16 Feb Elderly With Co-Morbidities Account For Most Readmissions for Diabetics
MedicalResearch: What is the background for this study?
Dr. Gillani: NHS is facing the greatest challenge of its history in the form of A&E pressures and bed availabilities. Unplanned admissions are considered one of the key reasons. With an aging population, multiple co-morbidities and increasing pressures on social and primary care, we need to develop a proactive strategy to deal with this situation. It is a high priority agenda for the DOH. Initiatives such as “named GP for over 75” and “directly enhanced services to avoid unplanned admissions” have been rolled out by DOH in the last 2 years. In order to find an innovative way to assist in reduction of unplanned admissions, we decided to conduct an audit on all recurrent unplanned admissions with diabetes in the hospital over 12 months period. Its objective was to determine any unmet patient needs during an index admission to explore potential of changes in the service and to utilize available resources more effectively in an attempt to prevent next hospital admission for that patient.
MedicalResearch: What are the main findings?
Dr. Gillani: People who are having ≥3 non elective admissions in the hospital are elderly, have multiple co-morbidities and varied reasons for admissions. Only a minority of these patients were admitted due to diabetes related issues and most of these admissions were avoidable. Concepts of “avoidability” and “justification” are used to determine whether admission was potentially preventable with a suitable, proactive prior intervention. Due to multi morbidity in these patients a holistic patient centric care is required that reflects the need of dialectologists to be as skilled general physicians to meet patients’ needs.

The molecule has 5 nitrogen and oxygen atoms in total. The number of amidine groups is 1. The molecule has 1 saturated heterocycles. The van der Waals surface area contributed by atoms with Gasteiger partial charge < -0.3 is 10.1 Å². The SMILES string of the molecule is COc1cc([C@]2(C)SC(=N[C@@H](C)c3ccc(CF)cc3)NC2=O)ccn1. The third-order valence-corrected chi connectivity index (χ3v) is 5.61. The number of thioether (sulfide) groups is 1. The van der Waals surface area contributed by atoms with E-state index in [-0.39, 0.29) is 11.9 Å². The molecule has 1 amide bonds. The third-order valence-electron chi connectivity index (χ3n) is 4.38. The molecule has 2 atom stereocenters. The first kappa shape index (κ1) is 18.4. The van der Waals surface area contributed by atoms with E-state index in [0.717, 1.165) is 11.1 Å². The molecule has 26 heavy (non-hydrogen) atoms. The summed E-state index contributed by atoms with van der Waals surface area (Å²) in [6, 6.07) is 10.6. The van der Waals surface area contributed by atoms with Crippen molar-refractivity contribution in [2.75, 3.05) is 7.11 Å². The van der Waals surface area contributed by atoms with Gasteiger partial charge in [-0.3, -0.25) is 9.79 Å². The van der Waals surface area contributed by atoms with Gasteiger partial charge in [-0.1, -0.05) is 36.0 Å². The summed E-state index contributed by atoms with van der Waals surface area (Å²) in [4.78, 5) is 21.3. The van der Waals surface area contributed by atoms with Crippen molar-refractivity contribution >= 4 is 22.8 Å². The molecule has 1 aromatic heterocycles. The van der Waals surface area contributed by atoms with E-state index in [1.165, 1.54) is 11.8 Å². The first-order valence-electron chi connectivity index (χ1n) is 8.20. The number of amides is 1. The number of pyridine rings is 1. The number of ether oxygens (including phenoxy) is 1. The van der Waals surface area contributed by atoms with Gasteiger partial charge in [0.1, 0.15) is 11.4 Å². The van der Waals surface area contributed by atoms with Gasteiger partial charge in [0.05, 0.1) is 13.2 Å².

MedicalResearch: What should clinicians and patients take away from your report?
Dr. Gillani: For clinicians, there is a need to consider unmet needs of the patients at each discharge and to promote and practice holistic rather than gluco-centric medicine. Communication with various agencies like primary and social care to help people cope better at home and to intervene at an early stage of the illness can help avoid unplanned admissions. This requires an integrated model of care delivery across NHS boundaries.
For patients, it may be re-assuring to know that NHS is trying its best to provide better care and finding more effective way to improve patient experience during their time of illness.
MedicalResearch: What recommendations do you have for future research as a result of this study?
Dr. Gillani: We need to conduct a research trial to evaluate the impact of proactive intervention during an index admission of the patients who have recurrent non elective admissions. This will be a prospective study to address unmet patient needs and to design a methodology to do an early intervention in an appropriate setting across primary and specialist services in an attempt to prevent the next unplanned admissions. There is a lack of evidence base in this arena and we would encourage people to conduct more trials in this field of medicine.